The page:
A lot of boys come in pretty hungry, pretty thin. And the first month, six weeks, they’d gain 10, 11 pounds. That was not unusual.

Reichert:
Blood was a local boy. Raised in nearby Sandpoint, he was accustomed to the outdoors. But for many of his camp mates, this was their first exposure to the outdoor life.

Blood:
They brought in some new guys from New Jersey. Those poor guys had never been in the woods. And we had a little fire close by here that didn’t last too long. We put them out on that and I tell you, when they saw that flame and everything, those kids went every direction. It took them half a day to gather them up out of the woods. They were still running, some of them. They just absolutely panicked.

Reichert:
Joe Bradish was used to hard work. He lived on a farm in Illinois but he had never been West. So he and a friend enrolled in the Three Cs hoping to make it to California. Instead they were loaded on a train and shipped to Idaho. Three days later they were let off in southern Idaho, the camp nowhere in sight.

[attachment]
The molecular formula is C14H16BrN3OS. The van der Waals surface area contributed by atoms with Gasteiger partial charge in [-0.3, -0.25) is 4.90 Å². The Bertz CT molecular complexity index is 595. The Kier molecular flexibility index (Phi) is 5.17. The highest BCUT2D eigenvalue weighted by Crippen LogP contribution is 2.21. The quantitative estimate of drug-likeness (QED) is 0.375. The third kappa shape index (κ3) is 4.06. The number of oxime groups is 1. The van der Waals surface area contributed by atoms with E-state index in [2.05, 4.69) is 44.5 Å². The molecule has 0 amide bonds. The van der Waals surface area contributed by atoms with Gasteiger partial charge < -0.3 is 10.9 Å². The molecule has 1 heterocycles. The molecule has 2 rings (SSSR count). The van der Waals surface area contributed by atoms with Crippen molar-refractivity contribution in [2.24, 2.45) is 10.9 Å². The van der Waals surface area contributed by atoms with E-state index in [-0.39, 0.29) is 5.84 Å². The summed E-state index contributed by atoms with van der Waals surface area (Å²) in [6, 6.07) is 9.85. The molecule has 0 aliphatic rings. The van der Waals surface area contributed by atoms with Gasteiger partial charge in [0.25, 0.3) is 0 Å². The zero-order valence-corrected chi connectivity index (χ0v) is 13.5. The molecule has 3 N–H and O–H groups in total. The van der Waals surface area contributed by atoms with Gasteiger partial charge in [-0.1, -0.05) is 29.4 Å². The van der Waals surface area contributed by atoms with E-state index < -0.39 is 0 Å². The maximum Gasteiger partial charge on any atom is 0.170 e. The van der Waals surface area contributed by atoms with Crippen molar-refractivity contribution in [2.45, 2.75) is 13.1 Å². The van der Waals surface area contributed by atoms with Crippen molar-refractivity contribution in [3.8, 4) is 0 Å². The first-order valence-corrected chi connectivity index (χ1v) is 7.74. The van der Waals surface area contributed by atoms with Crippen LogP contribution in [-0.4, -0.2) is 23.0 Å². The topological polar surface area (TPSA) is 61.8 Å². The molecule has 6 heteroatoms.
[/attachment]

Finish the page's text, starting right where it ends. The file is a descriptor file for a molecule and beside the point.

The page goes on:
Bradish:
We started off on this country road, a gravel road. Every once in a while we’d yell to this gentleman that was leading us to the camp, "How much farther?" "Oh, just a short ways, just a short ways up. So keep walking." And we’d walk and walk. Finally he said, "Well, you’re here." We looked around. Here was nothing. It was desert. The term desert didn’t mean too much to me until then.

Reichert:
While Bradish was helping turn that piece of desert into home, Herb Van Kirk was getting his first experience with Idaho living.

A city boy from New Jersey, Van Kirk thought he knew about hard work. But he wasn’t prepared for what was expected when he got to Idaho.

Herb Van Kirk, CCC Veteran: